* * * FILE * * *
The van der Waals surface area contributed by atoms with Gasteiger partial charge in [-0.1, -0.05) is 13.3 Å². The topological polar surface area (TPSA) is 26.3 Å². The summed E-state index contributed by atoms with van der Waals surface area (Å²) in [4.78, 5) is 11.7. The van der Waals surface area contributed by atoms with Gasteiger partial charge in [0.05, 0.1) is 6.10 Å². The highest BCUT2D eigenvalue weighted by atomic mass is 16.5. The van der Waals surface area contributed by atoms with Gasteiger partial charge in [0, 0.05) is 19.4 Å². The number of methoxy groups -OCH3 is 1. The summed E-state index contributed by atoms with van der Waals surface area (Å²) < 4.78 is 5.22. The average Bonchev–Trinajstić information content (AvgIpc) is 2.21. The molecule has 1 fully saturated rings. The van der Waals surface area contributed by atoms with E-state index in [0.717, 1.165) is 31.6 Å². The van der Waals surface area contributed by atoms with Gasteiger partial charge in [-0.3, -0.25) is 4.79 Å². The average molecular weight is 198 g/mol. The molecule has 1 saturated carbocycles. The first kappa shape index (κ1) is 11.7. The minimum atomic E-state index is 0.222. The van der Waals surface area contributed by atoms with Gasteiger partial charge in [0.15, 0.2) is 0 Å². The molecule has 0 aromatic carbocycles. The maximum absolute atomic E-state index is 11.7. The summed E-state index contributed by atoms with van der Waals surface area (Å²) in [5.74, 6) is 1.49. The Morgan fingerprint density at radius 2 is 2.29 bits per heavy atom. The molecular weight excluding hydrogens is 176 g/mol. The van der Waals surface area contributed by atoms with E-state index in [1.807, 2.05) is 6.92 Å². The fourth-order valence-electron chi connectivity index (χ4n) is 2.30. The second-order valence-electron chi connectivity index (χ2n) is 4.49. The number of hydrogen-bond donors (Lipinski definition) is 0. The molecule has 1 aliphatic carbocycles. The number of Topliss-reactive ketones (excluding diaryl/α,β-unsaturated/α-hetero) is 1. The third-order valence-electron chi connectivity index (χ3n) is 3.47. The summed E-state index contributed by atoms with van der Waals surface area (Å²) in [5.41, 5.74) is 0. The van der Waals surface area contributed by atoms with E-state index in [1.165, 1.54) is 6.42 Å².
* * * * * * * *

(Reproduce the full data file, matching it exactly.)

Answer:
The van der Waals surface area contributed by atoms with Gasteiger partial charge in [-0.1, -0.05) is 13.3 Å². The topological polar surface area (TPSA) is 26.3 Å². The summed E-state index contributed by atoms with van der Waals surface area (Å²) in [4.78, 5) is 11.7. The van der Waals surface area contributed by atoms with Gasteiger partial charge in [0.05, 0.1) is 6.10 Å². The highest BCUT2D eigenvalue weighted by atomic mass is 16.5. The van der Waals surface area contributed by atoms with Gasteiger partial charge in [0, 0.05) is 19.4 Å². The number of methoxy groups -OCH3 is 1. The summed E-state index contributed by atoms with van der Waals surface area (Å²) < 4.78 is 5.22. The average Bonchev–Trinajstić information content (AvgIpc) is 2.21. The molecule has 1 fully saturated rings. The van der Waals surface area contributed by atoms with E-state index in [0.717, 1.165) is 31.6 Å². The van der Waals surface area contributed by atoms with Gasteiger partial charge in [-0.3, -0.25) is 4.79 Å². The average molecular weight is 198 g/mol. The molecule has 1 saturated carbocycles. The first kappa shape index (κ1) is 11.7. The minimum atomic E-state index is 0.222. The van der Waals surface area contributed by atoms with Gasteiger partial charge in [0.15, 0.2) is 0 Å². The molecule has 0 aromatic carbocycles. The maximum absolute atomic E-state index is 11.7. The summed E-state index contributed by atoms with van der Waals surface area (Å²) in [5.74, 6) is 1.49. The Morgan fingerprint density at radius 2 is 2.29 bits per heavy atom. The molecular weight excluding hydrogens is 176 g/mol. The van der Waals surface area contributed by atoms with E-state index in [1.807, 2.05) is 6.92 Å². The fourth-order valence-electron chi connectivity index (χ4n) is 2.30. The second-order valence-electron chi connectivity index (χ2n) is 4.49. The number of hydrogen-bond donors (Lipinski definition) is 0. The molecule has 1 aliphatic carbocycles. The number of Topliss-reactive ketones (excluding diaryl/α,β-unsaturated/α-hetero) is 1. The third-order valence-electron chi connectivity index (χ3n) is 3.47. The summed E-state index contributed by atoms with van der Waals surface area (Å²) in [5.41, 5.74) is 0. The van der Waals surface area contributed by atoms with E-state index in [1.165, 1.54) is 6.42 Å².